4 min

Nikolai Alexeyev: anti-gay laws spark opportunity for ‘gayest’ Olympics ever

Activist says Sochi boycott won't improve lives of LGBT people or lead to anti-gay law repeal

Gay Russian activist Nikolai Alexeyev. Credit:

In an Aug 24 piece published on the RT website, gay rights activist Nikolai Alexeyev rejects the push by “Western activists” for a boycott of the Sochi Winter Games next year, arguing that it won’t make the lives of queer Russians and their advocates any better, nor will it lead to a repeal of his country’s anti-gay federal law.

Even though Russia’s LGBT community and major advocacy organizations like, Moscow Pride, Equality, Vykhod (Out) and the Russian LGBT Network have all dismissed the idea of a boycott, Alexeyev says it is still being “actively promoted” in the West.

“A Sochi Olympics boycott will only serve those who do not understand that their goal will only further isolate the LGBT community in Russia and make the lives of its representatives living in the country (and not in New York or London) even harder,” he explains.

“The international community would be much more effective if it listened to the activists on the ground, and brought to justice those who are directly involved in stirring up homophobic hysteria in Russia,” Alexeyev contends in the RT piece.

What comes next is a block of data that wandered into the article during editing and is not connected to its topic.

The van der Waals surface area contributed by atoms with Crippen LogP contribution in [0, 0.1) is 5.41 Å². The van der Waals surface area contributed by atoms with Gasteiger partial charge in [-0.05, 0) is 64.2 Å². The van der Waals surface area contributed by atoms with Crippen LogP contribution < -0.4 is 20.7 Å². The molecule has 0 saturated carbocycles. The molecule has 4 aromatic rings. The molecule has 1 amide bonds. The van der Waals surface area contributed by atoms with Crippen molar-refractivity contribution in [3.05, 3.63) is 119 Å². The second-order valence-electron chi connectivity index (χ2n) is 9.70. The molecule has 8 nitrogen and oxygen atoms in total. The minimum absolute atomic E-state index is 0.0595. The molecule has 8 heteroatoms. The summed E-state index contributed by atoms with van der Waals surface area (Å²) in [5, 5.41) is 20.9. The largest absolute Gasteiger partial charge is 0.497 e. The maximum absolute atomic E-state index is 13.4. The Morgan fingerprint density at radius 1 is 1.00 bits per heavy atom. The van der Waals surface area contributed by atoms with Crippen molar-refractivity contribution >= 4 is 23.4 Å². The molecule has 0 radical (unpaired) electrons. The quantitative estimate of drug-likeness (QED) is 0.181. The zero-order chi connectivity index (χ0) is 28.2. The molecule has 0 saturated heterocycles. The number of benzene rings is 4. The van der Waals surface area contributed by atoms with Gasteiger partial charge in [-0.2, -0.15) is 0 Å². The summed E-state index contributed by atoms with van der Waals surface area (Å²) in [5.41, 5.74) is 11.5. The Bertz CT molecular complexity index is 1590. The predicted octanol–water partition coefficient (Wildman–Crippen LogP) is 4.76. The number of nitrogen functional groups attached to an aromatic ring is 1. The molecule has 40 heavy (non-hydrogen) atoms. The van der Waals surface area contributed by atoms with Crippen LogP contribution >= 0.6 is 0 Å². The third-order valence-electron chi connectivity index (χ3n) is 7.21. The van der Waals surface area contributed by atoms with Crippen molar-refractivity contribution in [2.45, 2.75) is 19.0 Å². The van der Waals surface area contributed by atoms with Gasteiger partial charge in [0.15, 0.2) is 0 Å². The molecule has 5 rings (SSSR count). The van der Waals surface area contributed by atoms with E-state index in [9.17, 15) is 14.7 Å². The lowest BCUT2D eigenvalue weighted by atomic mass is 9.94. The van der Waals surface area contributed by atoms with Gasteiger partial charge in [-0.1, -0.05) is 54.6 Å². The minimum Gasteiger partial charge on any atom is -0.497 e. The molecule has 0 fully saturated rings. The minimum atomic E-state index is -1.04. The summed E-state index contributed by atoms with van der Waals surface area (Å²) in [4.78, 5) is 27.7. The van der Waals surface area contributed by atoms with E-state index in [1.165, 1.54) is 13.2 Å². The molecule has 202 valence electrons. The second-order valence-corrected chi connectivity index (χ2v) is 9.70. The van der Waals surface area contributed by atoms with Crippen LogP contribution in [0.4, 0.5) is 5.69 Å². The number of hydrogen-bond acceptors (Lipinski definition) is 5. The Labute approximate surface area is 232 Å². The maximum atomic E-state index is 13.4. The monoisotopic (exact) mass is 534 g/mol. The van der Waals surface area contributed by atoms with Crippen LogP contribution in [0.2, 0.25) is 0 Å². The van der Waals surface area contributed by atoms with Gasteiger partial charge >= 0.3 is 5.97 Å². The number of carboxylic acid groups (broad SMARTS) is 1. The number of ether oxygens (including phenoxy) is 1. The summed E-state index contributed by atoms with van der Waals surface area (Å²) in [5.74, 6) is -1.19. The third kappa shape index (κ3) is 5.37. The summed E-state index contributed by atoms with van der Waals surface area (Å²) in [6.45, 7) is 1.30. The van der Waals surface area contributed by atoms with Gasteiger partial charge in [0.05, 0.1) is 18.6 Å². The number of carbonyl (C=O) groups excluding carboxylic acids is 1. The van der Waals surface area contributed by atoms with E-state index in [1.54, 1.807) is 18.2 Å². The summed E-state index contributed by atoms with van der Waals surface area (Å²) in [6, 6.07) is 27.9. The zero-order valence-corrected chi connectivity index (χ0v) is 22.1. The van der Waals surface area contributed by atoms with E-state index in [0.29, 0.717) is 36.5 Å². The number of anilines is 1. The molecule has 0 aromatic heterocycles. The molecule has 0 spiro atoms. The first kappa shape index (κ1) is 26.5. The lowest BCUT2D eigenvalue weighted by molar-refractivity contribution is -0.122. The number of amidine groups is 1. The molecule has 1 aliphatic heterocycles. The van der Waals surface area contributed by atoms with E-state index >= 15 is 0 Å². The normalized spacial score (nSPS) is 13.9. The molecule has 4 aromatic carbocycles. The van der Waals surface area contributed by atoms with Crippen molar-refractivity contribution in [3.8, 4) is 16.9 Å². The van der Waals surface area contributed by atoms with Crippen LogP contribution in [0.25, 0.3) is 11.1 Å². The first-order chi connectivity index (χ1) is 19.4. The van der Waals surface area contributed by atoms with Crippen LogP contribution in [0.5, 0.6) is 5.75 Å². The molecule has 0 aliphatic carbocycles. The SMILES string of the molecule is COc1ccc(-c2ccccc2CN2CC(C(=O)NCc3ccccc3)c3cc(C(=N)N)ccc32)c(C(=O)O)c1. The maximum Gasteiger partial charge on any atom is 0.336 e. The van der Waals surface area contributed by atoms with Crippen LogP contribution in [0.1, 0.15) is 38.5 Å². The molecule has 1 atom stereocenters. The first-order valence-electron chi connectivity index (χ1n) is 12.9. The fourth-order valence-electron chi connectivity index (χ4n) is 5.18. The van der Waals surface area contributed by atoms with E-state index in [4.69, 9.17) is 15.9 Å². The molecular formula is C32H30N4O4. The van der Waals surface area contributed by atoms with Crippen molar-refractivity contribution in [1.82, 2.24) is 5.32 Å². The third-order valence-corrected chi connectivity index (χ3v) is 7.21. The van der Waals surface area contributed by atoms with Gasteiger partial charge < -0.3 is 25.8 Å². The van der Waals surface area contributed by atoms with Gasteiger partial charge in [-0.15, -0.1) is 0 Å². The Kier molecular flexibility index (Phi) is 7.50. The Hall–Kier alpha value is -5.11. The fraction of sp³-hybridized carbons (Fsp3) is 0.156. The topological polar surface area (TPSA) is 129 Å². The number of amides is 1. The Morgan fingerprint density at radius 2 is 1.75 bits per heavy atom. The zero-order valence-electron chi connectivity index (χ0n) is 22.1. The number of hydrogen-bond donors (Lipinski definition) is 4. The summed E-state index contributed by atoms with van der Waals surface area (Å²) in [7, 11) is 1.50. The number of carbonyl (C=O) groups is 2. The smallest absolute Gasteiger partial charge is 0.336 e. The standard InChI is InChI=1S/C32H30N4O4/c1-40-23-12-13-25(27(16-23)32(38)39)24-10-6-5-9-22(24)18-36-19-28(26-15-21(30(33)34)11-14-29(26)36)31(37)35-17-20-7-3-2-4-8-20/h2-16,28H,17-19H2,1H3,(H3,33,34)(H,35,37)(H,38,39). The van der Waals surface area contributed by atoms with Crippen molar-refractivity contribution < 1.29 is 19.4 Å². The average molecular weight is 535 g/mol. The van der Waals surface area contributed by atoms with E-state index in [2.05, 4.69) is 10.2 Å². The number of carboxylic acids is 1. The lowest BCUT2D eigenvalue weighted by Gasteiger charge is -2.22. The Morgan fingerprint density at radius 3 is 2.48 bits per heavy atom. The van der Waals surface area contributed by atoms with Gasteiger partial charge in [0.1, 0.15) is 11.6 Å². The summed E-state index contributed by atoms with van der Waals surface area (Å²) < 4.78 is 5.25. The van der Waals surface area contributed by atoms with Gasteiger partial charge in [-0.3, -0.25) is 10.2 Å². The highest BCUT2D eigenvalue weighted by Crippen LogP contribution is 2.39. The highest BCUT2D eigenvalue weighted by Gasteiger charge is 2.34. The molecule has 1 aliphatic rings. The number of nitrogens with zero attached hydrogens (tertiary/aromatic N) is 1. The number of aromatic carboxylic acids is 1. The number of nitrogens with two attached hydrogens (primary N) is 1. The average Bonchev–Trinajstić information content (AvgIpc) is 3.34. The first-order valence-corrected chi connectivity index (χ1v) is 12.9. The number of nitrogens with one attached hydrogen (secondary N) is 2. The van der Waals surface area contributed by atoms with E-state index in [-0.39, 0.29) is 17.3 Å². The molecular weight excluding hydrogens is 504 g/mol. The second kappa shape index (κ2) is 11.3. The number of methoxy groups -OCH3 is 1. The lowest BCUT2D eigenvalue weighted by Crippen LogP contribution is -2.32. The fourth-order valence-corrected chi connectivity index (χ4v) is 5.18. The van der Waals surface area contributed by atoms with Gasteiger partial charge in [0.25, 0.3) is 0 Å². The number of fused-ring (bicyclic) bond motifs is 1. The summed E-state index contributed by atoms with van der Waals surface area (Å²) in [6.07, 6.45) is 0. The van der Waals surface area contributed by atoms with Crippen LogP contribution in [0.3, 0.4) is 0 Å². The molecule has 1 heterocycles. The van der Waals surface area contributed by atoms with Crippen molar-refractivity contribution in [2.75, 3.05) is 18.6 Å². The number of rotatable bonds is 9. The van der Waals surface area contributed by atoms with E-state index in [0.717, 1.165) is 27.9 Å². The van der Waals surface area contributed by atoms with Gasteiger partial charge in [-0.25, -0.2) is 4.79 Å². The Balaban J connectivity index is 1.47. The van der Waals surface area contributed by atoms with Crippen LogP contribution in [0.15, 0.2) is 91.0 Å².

Alexeyev says the irony of the introduction of the anti-gay gag laws first in several Russia cities and regions, followed by the federal measure that Putin signed into law in June, is that they are helping to lend visibility to the local queer community’s human-rights fight — and so can the Olympics, he says.

“The Olympics is a unique possibility for the Russian LGBT community and the world to be present and have their voice heard. Despite the fact that there will be no official Pride House, unlike in Vancouver and London, and no authorized Gay Pride march during the forthcoming event in February, the Sochi Olympics have a chance to become the gayest ever in the history of the Olympic movement, and the bans on Pride House and the introduction of the gay propaganda laws has actually only helped.”

He continues, “These laws, especially the one passed at federal level, actually gave a boost to the LGBT fight in Russia. More activists are now protesting in various cities. Look at St Petersburg, Kazan, Ekaterinburg, Novosibirsk, Kostroma and Syktyvkar. The topic is being widely discussed in the media. This was unthinkable in 2005 when we started. The effect is directly opposite to what the authors of those initiatives wanted to reach. They are promoting gay propaganda in Russia more than any LGBT activist.”

It’s an argument Alexeyev has made on a number of occasions.

In an interview with Xtra last year, both Alexeyev and Polina Savchenko, the head of the grassroots St Petersburg organization Coming Out, observed that the gay propaganda laws — and the protests, subsequent arrests and media coverage they provoke — are proving to be a huge boon to the Russian gay rights movement.